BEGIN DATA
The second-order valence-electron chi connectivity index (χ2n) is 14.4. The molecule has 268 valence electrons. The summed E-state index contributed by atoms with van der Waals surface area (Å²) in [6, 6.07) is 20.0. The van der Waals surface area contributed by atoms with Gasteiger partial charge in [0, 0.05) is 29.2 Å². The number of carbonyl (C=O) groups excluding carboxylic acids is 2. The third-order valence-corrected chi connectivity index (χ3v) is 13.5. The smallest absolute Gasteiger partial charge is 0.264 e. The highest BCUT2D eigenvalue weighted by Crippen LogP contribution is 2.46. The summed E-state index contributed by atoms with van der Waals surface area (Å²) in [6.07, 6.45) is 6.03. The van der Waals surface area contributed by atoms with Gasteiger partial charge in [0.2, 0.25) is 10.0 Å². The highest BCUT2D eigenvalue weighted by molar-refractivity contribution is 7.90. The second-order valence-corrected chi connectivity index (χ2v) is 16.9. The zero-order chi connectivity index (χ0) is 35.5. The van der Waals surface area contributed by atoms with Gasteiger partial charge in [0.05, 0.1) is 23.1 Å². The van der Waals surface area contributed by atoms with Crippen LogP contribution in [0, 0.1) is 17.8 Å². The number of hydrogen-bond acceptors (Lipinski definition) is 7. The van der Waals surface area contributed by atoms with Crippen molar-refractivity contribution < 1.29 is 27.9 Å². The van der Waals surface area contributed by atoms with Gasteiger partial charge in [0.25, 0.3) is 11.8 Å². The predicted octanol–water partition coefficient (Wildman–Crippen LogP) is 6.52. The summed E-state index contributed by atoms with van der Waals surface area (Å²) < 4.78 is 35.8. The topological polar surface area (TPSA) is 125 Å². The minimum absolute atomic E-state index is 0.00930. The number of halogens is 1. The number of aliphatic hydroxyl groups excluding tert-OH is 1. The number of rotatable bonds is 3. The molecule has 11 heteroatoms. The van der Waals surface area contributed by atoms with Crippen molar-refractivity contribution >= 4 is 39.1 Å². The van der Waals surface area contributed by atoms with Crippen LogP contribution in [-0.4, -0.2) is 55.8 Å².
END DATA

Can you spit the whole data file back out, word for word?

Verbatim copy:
The second-order valence-electron chi connectivity index (χ2n) is 14.4. The molecule has 268 valence electrons. The summed E-state index contributed by atoms with van der Waals surface area (Å²) in [6, 6.07) is 20.0. The van der Waals surface area contributed by atoms with Gasteiger partial charge in [0, 0.05) is 29.2 Å². The number of carbonyl (C=O) groups excluding carboxylic acids is 2. The third-order valence-corrected chi connectivity index (χ3v) is 13.5. The smallest absolute Gasteiger partial charge is 0.264 e. The highest BCUT2D eigenvalue weighted by Crippen LogP contribution is 2.46. The summed E-state index contributed by atoms with van der Waals surface area (Å²) in [6.07, 6.45) is 6.03. The van der Waals surface area contributed by atoms with Gasteiger partial charge in [0.2, 0.25) is 10.0 Å². The highest BCUT2D eigenvalue weighted by molar-refractivity contribution is 7.90. The second-order valence-corrected chi connectivity index (χ2v) is 16.9. The zero-order chi connectivity index (χ0) is 35.5. The van der Waals surface area contributed by atoms with Gasteiger partial charge in [0.05, 0.1) is 23.1 Å². The van der Waals surface area contributed by atoms with Crippen LogP contribution in [0, 0.1) is 17.8 Å². The number of hydrogen-bond acceptors (Lipinski definition) is 7. The van der Waals surface area contributed by atoms with Crippen molar-refractivity contribution < 1.29 is 27.9 Å². The van der Waals surface area contributed by atoms with Gasteiger partial charge in [0.25, 0.3) is 11.8 Å². The predicted octanol–water partition coefficient (Wildman–Crippen LogP) is 6.52. The summed E-state index contributed by atoms with van der Waals surface area (Å²) < 4.78 is 35.8. The topological polar surface area (TPSA) is 125 Å². The minimum absolute atomic E-state index is 0.00930. The number of halogens is 1. The number of aliphatic hydroxyl groups excluding tert-OH is 1. The number of rotatable bonds is 3. The molecule has 11 heteroatoms. The van der Waals surface area contributed by atoms with Crippen molar-refractivity contribution >= 4 is 39.1 Å². The van der Waals surface area contributed by atoms with Crippen LogP contribution in [-0.4, -0.2) is 55.8 Å².